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blockmodegmt - Online in the Cloud

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This is the command blockmodegmt that can be run in the OnWorks free hosting provider using one of our multiple free online workstations such as Ubuntu Online, Fedora Online, Windows online emulator or MAC OS online emulator

PROGRAM:

NAME


blockmode - Block average (x, y, z) data tables by mode estimation

SYNOPSIS


blockmode [ table ] increment region [ ] [ [width][+c][+a|+l|+h ] [ r|s[-] ] [ ] [
[level] ] [ [i|o] ] [ -b<binary> ] [ -d<nodata> ] [ -f<flags> ] [ -h<headers> ] [
-i<flags> ] [ -o<flags> ] [ -r ] [ -:[i|o] ]

Note: No space is allowed between the option flag and the associated arguments.

DESCRIPTION


blockmode reads arbitrarily located (x,y,z) triples [or optionally weighted quadruples
(x,y,z,w)] from standard input [or table] and writes to standard output mode estimates of
position and value for every non-empty block in a grid region defined by the -R and -I
arguments. Either blockmean, blockmedian, or blockmode should be used as a pre-processor
before running surface to avoid aliasing short wavelengths. These routines are also
generally useful for decimating or averaging (x,y,z) data. You can modify the precision of
the output format by editing the FORMAT_FLOAT_OUT parameter in your gmt.conf file, or you
may choose binary input and/or output to avoid loss of precision.

REQUIRED ARGUMENTS


-Ixinc[unit][=|+][/yinc[unit][=|+]]
x_inc [and optionally y_inc] is the grid spacing. Optionally, append a suffix
modifier. Geographical (degrees) coordinates: Append m to indicate arc minutes or s
to indicate arc seconds. If one of the units e, f, k, M, n or u is appended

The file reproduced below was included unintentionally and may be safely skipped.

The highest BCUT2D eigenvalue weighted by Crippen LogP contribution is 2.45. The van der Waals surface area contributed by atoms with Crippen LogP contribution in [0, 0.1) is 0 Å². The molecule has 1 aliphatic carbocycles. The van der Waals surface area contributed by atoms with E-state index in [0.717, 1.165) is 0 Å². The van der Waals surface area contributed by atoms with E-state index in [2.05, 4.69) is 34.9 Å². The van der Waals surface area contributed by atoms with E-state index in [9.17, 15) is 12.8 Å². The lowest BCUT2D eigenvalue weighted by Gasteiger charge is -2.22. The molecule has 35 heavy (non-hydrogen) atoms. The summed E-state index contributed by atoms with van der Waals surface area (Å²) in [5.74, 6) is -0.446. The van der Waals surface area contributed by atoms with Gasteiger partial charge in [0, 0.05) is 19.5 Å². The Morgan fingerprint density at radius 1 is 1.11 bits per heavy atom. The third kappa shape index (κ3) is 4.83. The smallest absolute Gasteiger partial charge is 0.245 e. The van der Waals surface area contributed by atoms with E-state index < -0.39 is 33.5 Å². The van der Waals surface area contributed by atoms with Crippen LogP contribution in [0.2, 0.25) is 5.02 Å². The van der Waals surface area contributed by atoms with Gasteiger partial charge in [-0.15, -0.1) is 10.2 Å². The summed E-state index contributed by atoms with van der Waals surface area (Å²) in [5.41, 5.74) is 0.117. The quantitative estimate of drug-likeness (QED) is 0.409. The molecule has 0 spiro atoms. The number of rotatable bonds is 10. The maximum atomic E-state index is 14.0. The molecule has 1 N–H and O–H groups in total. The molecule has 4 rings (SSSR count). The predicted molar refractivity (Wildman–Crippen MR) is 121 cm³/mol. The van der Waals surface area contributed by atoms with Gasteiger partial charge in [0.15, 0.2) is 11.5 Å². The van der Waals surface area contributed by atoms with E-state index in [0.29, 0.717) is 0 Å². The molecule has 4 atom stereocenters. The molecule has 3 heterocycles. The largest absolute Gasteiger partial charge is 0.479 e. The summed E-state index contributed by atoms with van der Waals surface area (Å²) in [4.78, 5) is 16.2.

instead, the increment is assumed to be given in meter, foot, km, Mile, nautical
mile or US survey foot, respectively, and will be converted to the equivalent
degrees longitude at the middle latitude of the region (the conversion depends on
PROJ_ELLIPSOID). If /y_inc is given but set to 0 it will be reset equal to x_inc;
otherwise it will be converted to degrees latitude. All coordinates: If = is
appended then the corresponding max x (east) or y (north) may be slightly adjusted
to fit exactly the given increment [by default the increment may be adjusted
slightly to fit the given domain]. Finally, instead of giving an increment you may
specify the number of nodes desired by appending + to the supplied integer
argument; the increment is then recalculated from the number of nodes and the
domain. The resulting increment value depends on whether you have selected a
gridline-registered or pixel-registered grid; see App-file-formats for details.
Note: if -Rgrdfile is used then the grid spacing has already been initialized; use
-I to override the values.

-R[unit]xmin/xmax/ymin/ymax[r] (more ...)
Specify the region of interest.

OPTIONAL ARGUMENTS


table 3 [or 4, see -W] column ASCII data table file(s) [or binary, see -bi] holding
(x,y,z[,w]) data values. [w] is an optional weight for the data. If no file is
specified, blockmode will read from standard input.

-C Use the center of the block as the output location [Default uses the modal xy
location (but see -Q)]. -C overrides -Q.

-D[width][+c][+a|+l|+h ]
Perform unweighted mode calculation via histogram binning, using the specified
histogram width. Append +c to center bins so that their mid point is a multiple of
width [uncentered]. If multiple modes are found for a block we return the average
mode [+a]. Append +l or +h to return the low of high mode instead, respectively.
If width is not given it will default to 1 provided your data set only contains
integers. Also, for integer data and integer bin width we enforce bin centering